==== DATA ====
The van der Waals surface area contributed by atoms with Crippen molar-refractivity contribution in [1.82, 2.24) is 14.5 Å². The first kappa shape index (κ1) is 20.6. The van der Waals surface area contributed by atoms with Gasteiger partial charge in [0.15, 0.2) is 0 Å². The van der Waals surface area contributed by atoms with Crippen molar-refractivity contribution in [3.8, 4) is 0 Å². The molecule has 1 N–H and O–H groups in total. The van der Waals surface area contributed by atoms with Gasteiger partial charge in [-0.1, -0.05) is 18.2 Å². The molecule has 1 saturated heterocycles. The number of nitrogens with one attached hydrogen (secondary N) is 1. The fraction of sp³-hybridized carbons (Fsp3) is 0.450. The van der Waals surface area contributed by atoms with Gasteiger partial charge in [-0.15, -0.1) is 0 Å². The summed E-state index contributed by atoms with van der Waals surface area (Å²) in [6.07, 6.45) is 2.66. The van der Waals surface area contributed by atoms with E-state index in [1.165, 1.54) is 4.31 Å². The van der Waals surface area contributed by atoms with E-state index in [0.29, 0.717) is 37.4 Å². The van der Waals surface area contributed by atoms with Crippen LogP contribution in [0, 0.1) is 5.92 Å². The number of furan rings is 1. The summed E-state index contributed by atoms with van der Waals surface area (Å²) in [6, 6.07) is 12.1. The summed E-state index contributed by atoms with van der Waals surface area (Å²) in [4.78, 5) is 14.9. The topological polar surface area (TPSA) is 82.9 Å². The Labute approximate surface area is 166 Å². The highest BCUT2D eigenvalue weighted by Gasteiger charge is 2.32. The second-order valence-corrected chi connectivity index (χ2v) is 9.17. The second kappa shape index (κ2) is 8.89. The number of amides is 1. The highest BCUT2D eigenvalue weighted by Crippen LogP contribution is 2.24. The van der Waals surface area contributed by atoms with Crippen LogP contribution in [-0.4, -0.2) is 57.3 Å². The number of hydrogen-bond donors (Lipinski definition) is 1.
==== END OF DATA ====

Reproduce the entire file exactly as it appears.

The van der Waals surface area contributed by atoms with Crippen molar-refractivity contribution in [1.82, 2.24) is 14.5 Å². The first kappa shape index (κ1) is 20.6. The van der Waals surface area contributed by atoms with Gasteiger partial charge in [0.15, 0.2) is 0 Å². The van der Waals surface area contributed by atoms with Crippen molar-refractivity contribution in [3.8, 4) is 0 Å². The molecule has 1 N–H and O–H groups in total. The van der Waals surface area contributed by atoms with Gasteiger partial charge in [-0.1, -0.05) is 18.2 Å². The molecule has 1 saturated heterocycles. The number of nitrogens with one attached hydrogen (secondary N) is 1. The fraction of sp³-hybridized carbons (Fsp3) is 0.450. The van der Waals surface area contributed by atoms with Gasteiger partial charge in [-0.15, -0.1) is 0 Å². The summed E-state index contributed by atoms with van der Waals surface area (Å²) in [6.07, 6.45) is 2.66. The van der Waals surface area contributed by atoms with E-state index in [1.165, 1.54) is 4.31 Å². The van der Waals surface area contributed by atoms with E-state index in [0.29, 0.717) is 37.4 Å². The van der Waals surface area contributed by atoms with Crippen LogP contribution in [0, 0.1) is 5.92 Å². The number of furan rings is 1. The summed E-state index contributed by atoms with van der Waals surface area (Å²) in [6, 6.07) is 12.1. The summed E-state index contributed by atoms with van der Waals surface area (Å²) in [4.78, 5) is 14.9. The topological polar surface area (TPSA) is 82.9 Å². The Labute approximate surface area is 166 Å². The highest BCUT2D eigenvalue weighted by Gasteiger charge is 2.32. The second-order valence-corrected chi connectivity index (χ2v) is 9.17. The second kappa shape index (κ2) is 8.89. The number of amides is 1. The highest BCUT2D eigenvalue weighted by Crippen LogP contribution is 2.24. The van der Waals surface area contributed by atoms with Crippen LogP contribution in [-0.4, -0.2) is 57.3 Å². The number of hydrogen-bond donors (Lipinski definition) is 1.